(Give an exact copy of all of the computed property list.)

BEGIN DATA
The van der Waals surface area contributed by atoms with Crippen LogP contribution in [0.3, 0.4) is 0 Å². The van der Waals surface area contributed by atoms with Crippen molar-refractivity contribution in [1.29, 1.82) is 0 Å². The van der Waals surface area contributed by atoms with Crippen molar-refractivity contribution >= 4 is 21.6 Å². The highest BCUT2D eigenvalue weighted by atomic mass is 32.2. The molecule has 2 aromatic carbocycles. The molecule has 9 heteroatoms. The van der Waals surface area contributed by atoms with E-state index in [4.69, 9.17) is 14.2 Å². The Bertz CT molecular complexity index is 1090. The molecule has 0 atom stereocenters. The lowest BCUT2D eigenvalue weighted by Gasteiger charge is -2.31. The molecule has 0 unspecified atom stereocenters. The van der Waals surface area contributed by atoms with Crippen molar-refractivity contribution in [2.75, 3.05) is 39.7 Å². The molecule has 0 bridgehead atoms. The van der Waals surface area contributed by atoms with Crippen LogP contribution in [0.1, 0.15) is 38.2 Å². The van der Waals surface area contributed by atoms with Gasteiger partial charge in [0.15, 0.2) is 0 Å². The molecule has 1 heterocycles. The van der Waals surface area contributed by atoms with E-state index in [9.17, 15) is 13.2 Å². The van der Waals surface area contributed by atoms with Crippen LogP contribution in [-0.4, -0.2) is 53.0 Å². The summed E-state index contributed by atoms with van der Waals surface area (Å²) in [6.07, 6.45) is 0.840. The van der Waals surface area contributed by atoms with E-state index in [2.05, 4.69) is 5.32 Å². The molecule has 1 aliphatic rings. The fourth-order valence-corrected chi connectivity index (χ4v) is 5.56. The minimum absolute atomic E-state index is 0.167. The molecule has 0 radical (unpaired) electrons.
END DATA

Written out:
The van der Waals surface area contributed by atoms with Crippen LogP contribution in [0.3, 0.4) is 0 Å². The van der Waals surface area contributed by atoms with Crippen molar-refractivity contribution in [1.29, 1.82) is 0 Å². The van der Waals surface area contributed by atoms with Crippen molar-refractivity contribution >= 4 is 21.6 Å². The highest BCUT2D eigenvalue weighted by atomic mass is 32.2. The molecule has 2 aromatic carbocycles. The molecule has 9 heteroatoms. The van der Waals surface area contributed by atoms with E-state index in [4.69, 9.17) is 14.2 Å². The Bertz CT molecular complexity index is 1090. The molecule has 0 atom stereocenters. The lowest BCUT2D eigenvalue weighted by Gasteiger charge is -2.31. The molecule has 0 unspecified atom stereocenters. The van der Waals surface area contributed by atoms with Crippen molar-refractivity contribution in [2.75, 3.05) is 39.7 Å². The molecule has 0 bridgehead atoms. The van der Waals surface area contributed by atoms with Crippen LogP contribution in [0.1, 0.15) is 38.2 Å². The van der Waals surface area contributed by atoms with Gasteiger partial charge in [0.15, 0.2) is 0 Å². The molecule has 1 heterocycles. The van der Waals surface area contributed by atoms with E-state index in [9.17, 15) is 13.2 Å². The van der Waals surface area contributed by atoms with Crippen LogP contribution in [-0.4, -0.2) is 53.0 Å². The summed E-state index contributed by atoms with van der Waals surface area (Å²) in [6.07, 6.45) is 0.840. The van der Waals surface area contributed by atoms with E-state index in [2.05, 4.69) is 5.32 Å². The molecule has 1 aliphatic rings. The fourth-order valence-corrected chi connectivity index (χ4v) is 5.56. The minimum absolute atomic E-state index is 0.167. The molecule has 0 radical (unpaired) electrons.